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The Notable Brain of Maximilian Ponder by [Ironmonger, John]
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The Notable Brain of Maximilian Ponder Kindle Edition

4.3 out of 5 stars 37 customer reviews

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Length: 305 pages Word Wise: Enabled Enhanced Typesetting: Enabled
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Product Description

Review

An original and quirky debut (BIG ISSUE IN THE NORTH)

Written with gusto - a daring, quirky tale. (GOOD BOOK GUIDE)

Book Description

Maximilian Ponder has been shut away for 30 years, attempting to record every memory he has ever had... A stunning debut about friendship, memory, and what creates a life.

Product details

  • Format: Kindle Edition
  • File Size: 2159 KB
  • Print Length: 305 pages
  • Publisher: Weidenfeld & Nicolson (29 Mar. 2012)
  • Sold by: Amazon Media EU S.à r.l.
  • Language: English
  • ASIN: B007FXIDPY
  • Text-to-Speech: Enabled
  • X-Ray:
  • Word Wise: Enabled
  • Enhanced Typesetting: Enabled
  • Average Customer Review: 4.3 out of 5 stars 37 customer reviews
  • Amazon Bestsellers Rank: #205,177 Paid in Kindle Store (See Top 100 Paid in Kindle Store)
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Customer Reviews

Top Customer Reviews

Format: Paperback Verified Purchase
This book is a marvel in many aspects. It is an amazing mixture between comedy and tragedy, has incredible insight into human nature and tells us a story about rare friendship and life in general. This is a very humanistic book, as it says that weirdness is beautiful and that perhaps we should let people choose for themselves what is normal and what is not.
Finally, this is one of the best ever written books I've ever came across and should be a must for all writers who begin to write. One can sit down with it and learn the beauty of the craft while enjoying a beautiful story.
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Format: Kindle Edition Verified Purchase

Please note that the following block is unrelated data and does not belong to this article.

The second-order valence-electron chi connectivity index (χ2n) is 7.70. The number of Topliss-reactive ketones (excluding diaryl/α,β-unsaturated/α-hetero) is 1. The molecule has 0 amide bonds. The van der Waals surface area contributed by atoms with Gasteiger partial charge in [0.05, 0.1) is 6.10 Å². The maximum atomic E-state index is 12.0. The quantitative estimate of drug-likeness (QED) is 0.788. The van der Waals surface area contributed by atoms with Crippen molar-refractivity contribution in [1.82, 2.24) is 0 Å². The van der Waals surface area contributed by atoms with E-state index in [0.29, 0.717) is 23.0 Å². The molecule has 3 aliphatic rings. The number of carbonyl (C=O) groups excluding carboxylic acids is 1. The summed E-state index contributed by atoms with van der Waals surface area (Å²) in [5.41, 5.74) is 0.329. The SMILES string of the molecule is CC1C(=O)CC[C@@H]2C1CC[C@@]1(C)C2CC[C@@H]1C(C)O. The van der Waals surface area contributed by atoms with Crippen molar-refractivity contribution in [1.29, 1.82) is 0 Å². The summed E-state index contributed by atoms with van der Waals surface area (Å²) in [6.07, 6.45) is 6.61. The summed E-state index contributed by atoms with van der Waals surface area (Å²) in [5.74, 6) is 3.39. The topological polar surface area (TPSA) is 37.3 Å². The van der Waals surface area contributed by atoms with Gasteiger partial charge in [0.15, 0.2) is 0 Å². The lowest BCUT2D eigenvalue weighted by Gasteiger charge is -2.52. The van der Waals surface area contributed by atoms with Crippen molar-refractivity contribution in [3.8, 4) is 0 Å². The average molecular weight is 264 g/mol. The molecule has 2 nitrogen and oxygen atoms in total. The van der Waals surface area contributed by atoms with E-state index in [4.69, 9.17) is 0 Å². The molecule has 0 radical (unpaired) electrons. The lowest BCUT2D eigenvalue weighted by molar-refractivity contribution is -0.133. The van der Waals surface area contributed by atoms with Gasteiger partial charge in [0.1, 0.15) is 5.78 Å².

I thoroughly enjoyed The Coincidence Authority so started this with relish. The idea is original and intriguing, however I quickly became disenchanted. Despite his meaningful name, I could not understand why a nice chap like narrator Adam would be content to subjugate himself to a dysfunctional and self-absorbed family. We learn very little about Adam's own connections. His life outside the ponderous Ponder realm is clearly deliberately underwritten, but the Ponders are just so awful......Perhaps the book is political allegory and on that level it has merit. As a yarn, it became a tedious, relentless observation on one narcissist, (among many) and his enabler.
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Format: Kindle Edition Verified Purchase
OMG - having reading 'Not forgetting the Whale' and enjoying it I was looking forward to another one of his books. However it was a crashing disappointment on so many levels. Frankly I found the book POINTLESS. There was barely any sort of character development and what there was proved boring and dull. The idea that one character would follow through on such the ridiculous request made by Max - well nobody in their right mind would have agreed. I skipped some of the more boring passages where Max was cataloging his memories as they were dull, dull, dull. I wish I hadn't wasted my money on it.
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Format: Paperback
At the very least, the title and author's curious name should attract attention, but The Notable Brain of Maximilian Ponder also has a rather good hook. Max Ponder is dead and he has left behind one thousand and six hundred or so volumes of his Catalogue, in which he has meticulously documented the experiences of his life. More than an autobiography, and covering only the first 20 years of his life (he has gone to considerable effort to ensure that he has experienced nothing new in the thirty years it has taken to compile the work), the Catalogue is an attempt to fully document the content of all the combined experience and knowledge contained within one human brain. As if that's not a strange enough hook to keep you reading, his close friend Adam Last is about to rather messily remove Max's head from his body, before informing the authorities of his death.